In other words, Russia’s economy might not be growing at all if the government wasn’t pouring oil money into subsidies and infrastructure projects, such as the preparations for the Sochi Winter Olympics in 2014 and the soccer World Cup in 2018. The private investment needed to replace the government spending, he wrote, isnt coming, in part because investors have an “understandable lack of trust in public institutions.” Besides, private business has a hard time competing with state-owned behemoths: State-controlled banks, for example, hold 53 percent of the Russian economy’s entire loan portfolio. “We are at a crossroads,” Medvedev wrote. “Russia can continue going forward in slow motion, with economic growth close to zero, or it can take a serious step forward.” The second path “is fraught with risk,” while the first “leads to a precipice.” Few economists would argue with the diagnosis. “The head of the cabinet has largely learned to name the correct reasons for the country’s predicament,” Maxim Blant wrote on the opposition website ej.ru. Sergey Aleksashenko, director of macroeconomic studies at Moscow’s Higher School of Economics, agreed : “It’s a good thing that this has at least been said.” The biggest flaw in Medvedev’s lengthy program, critics said, was the paucity of solutions. All he offered was a slowdown in tariff increases at Russia’s state-owned utilities and some small-business support in the form of tax breaks, loans and government contracts. He also expounded on the need to turn Moscow into an international financial center. “And that’s it,” Aleksashenko wrote. “What about safeguarding property rights and the quality of the judicial system, shrinking the state and using government resources effectively, what about privatization and infrastructure?” Medvedev’s article does not contain the word “corruption” or mention capital flight, expected to reach $70 billion this year. It offers no specific measures to foster competition, the focus of the latest World Bank report on Russia. “Every month the Russian Statistics Committee surveys 25,000 entrepreneurs, trying to find out what obstacles they face, and every time they give the same answers: taxes, bureaucratic pressure, corruption,” Igor Nikolaev, head of strategic analysis at the audit firm FBK, told the web site Expert Online. “How long will the government close its eyes to that, merely pretending that it’s doing something?” Some worry that Russia could be entering a new era of stagnation — a term most associated with the tenure of former Soviet leader Leonid Brezhnev. “A crisis is a situation you can enter and exit, but stagnation is a situation with unpredictable consequences,” said Economics Minister Alexei Ulyukayev, according to Vedomosti. Both the economy and the bureaucracy seem to be running in place, with the latter unable to take the radical action needed to break the impasse.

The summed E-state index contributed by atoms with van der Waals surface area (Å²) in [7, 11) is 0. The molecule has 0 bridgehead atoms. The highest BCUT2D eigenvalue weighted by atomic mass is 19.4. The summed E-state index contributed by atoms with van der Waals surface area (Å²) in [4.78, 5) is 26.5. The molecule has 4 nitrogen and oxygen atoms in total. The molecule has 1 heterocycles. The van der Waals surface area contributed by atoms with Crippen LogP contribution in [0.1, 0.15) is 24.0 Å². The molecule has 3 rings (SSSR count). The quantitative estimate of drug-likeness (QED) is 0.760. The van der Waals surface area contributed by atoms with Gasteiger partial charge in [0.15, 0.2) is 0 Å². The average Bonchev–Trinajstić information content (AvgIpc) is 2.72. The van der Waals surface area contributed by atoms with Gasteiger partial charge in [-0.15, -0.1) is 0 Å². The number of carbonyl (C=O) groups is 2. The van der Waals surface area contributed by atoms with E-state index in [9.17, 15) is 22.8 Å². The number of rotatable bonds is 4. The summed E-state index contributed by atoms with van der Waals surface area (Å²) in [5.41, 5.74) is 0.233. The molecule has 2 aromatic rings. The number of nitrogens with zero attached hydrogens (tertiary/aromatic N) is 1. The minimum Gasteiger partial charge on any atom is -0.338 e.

Lithuania warns Russia over pressuring its neighbors

Lithuania, which joined the EU in 2004, has had its transport trucks held up at Russian customs for up to 20 days at a time in recent weeks, causing heavy losses for its sizeable trucking industry. Asked whether Vilnius might retaliate, Foreign Minister Linas LinkeviAius said: “We could also apply the same measures.” “As you know, the Kaliningrad region is isolated, geographically isolated, so we could apply some measures also to cut something,” he told Reuters late on Tuesday, adding that no discussions along those lines had taken place. “Transport, we could cut off trains, but not only trains, also the supply of goods, whatever. It is theoretically possible. It was not discussed, it’s not our way of thinking, it’s not our methods,” he said. The Russian enclave of Kaliningrad, with around 430,000 people, is enclosed by Poland to the south and Lithuania to the north and east but it has a large port on the Baltic. Aside from sea shipments, it relies on road and rail links with Russia that cross Lithuania and Belarus. GEORGIA WAR The EU is locked in an increasingly tense stand-off with Russia over its Eastern Partnership policy, which is designed to draw six countries – Ukraine, Belarus, Moldova, Georgia, Azerbaijan and Armenia – more closely into the European fold. At the Vilnius summit on November 28-29, the EU is expected to sign a free trade deal with Ukraine and take further steps towards free trade agreements with Moldova and Georgia. No substantial progress is expected with the other partnership states, which remain more closely aligned with Moscow. Russia, meanwhile, wants several of the countries to sign up to its own customs union, launched with Belarus and Kazakhstan in 2010. Armenia, which relies on Russia for support in a long-standing dispute with Azerbaijan, agreed in September to join the Russian-led trade bloc. The biggest bone of contention between the EU and Russia is Ukraine, a country of 46 million people that is bordered by four EU member states and is determined to move closer to Europe.